TULSA, Okla. -- In Tiger's realm, the yawn is a good thing. Not because the world's best golfer is a new daddy and spending some sleepless nights at home -- although that is likely the case, too.
No, we're talking about the lack of excitement Saturday at Southern Hills Country Club, the sleep-inducing third round of the PGA Championship that saw Woods increase his lead to three strokes, leaving him another mundane day away from his 13th major championship.
It might have been boring, but for Tiger Woods, it was beautiful.
Woods packed all the excitement into Friday's round, when he made eight birdies and a run at history, shooting a 63 that saw him come within one lipped-out putt on the final green of setting the all-time major championship scoring record.
That gave him a two-shot advantage over his nearest pursuer ... and sent him right to defense mode. And who is better in that situation?
Woods takes the air out of the ball better than Dean Smith, protects a lead better than the '85 Bears. He has never failed to win a major championship when in this position, and doesn't figure to blow one now.
A 1-under 69 extended Woods' lead, and now it is over Stephen Ames, his punching bag at the 2006 Match Play Championship. Woods waxed him 9 and 8 after Ames suggested that anything could happen, "especially where he's hitting the ball."
Another stroke back is self-abusing Woody Austin, who is "nervous if I'm playing with Joe Schmo. I'm trying to win the golf tournament, that's what's scary."
John Senden is another stroke back. John Senden? Does anybody really think any of those three can overtake Woods?
Geoff Ogilvy suggested that Woods has got to let one get away sometime. Now does not appear to be the time. Woods is 12-for-12 in majors when holding at least a share of the 54-hole lead. In fact, all of his Grand Slam titles have come from out front. He is also 39 of 42 in such situations on the PGA Tour.
He has never lost any tournament when leading by more than one stroke after 54 holes.
And yes, it only makes sense that one day he's going to let one of these majors slip. Odds, law of averages, whatever you want to call it. And you could put an asterisk by the numbers for this year's Masters and U.S. Open, where he did not lead going into the final round but did grab at least a share of it over the course of the final 18 holes, only to fall short. That had never happened to Woods.
But this is different. Way different.
Woods is coming off an eight-stroke victory at a major championship-like Bridgestone Invitational, where he was the only player to finish under par and shot a final-round 65. After a sluggish 71 on Thursday, Woods burst into the lead during the second round and did what he had to do Saturday, keeping everyone at arm's length. He hit nine of 14 fairways. He hit 14 of 18 greens. He made two birdies and one bogey. Simple, effective.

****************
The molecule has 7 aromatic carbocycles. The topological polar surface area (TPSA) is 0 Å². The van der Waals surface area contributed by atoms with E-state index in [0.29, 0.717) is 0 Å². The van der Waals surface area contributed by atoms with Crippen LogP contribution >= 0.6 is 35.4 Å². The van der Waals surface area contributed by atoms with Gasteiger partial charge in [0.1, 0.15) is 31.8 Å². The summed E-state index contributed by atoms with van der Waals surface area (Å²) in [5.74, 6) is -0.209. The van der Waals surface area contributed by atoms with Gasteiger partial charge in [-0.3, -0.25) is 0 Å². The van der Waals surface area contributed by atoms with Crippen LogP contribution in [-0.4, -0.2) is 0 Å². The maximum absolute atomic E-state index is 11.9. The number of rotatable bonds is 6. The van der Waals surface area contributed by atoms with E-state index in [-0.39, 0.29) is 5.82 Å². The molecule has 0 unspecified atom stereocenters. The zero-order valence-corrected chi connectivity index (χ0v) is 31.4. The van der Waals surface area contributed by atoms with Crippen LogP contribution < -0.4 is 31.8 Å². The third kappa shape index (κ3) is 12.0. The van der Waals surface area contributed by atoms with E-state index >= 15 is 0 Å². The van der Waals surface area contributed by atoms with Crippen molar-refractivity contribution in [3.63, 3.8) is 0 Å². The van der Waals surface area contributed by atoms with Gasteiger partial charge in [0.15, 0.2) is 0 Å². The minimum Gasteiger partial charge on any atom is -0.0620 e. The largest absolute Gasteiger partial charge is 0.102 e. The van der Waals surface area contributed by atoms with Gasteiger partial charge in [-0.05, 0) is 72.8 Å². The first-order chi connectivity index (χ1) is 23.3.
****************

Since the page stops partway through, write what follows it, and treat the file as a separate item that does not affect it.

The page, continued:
"My goals were to shoot under par and increase my lead," said Woods. He did exactly that.
"If I was not a golfer, a fan on the couch, I'd be putting my house on him, yeah," said Ernie Els, who is six strokes back.
In fairness to Els, he said that trying to look at it like he was you or me. "The statistics tell you, yes, it's over," he said. "But as a competitor, I can't sit there and tell you it's over. I can't ever do that. I need to shoot something unbelievable and he's got to make mistakes."
The problem for those chasing is that Woods rarely falters when in this position. When his swing is in synch, he can be surgical, careful. At Southern Hills, he can hit irons off numerous tees, attack when the opportunity presents, but more than likely hit to the middle of the greens and take his pars.
"You want to be in front on this golf course," Els said. "To shoot low around here without any mistakes is very tough to do. We've got a lot of pressure on us."
Ames was asked if he really wanted to make that birdie putt on the final green, the one that put him in the last pairing with Woods. Of course he did ... not because he wanted to be part of the circus that is a Woods pairing, but he simply did not want to spot him an even bigger advantage.
"Five in front of him may not be enough," Ames said. "I'm three behind. I'm trying to get as close as I can."
Woods can watch it all unfold in front of him Sunday. He can see if anybody is making a run, determine if the course is playing easy or difficult. "There's a certain feel you get out there for what the numbers are going to be that day," he said.
His third round could have been a dissertation on how to play from out front. Woods knows how to do that better than anyone in golf history. For him, the subject matter is old, but certainly not dull -- even if he tends to make it look that way.
Bob Harig is a frequent contributor to ESPN.com. He can be reached at BobHarig@gmail.com.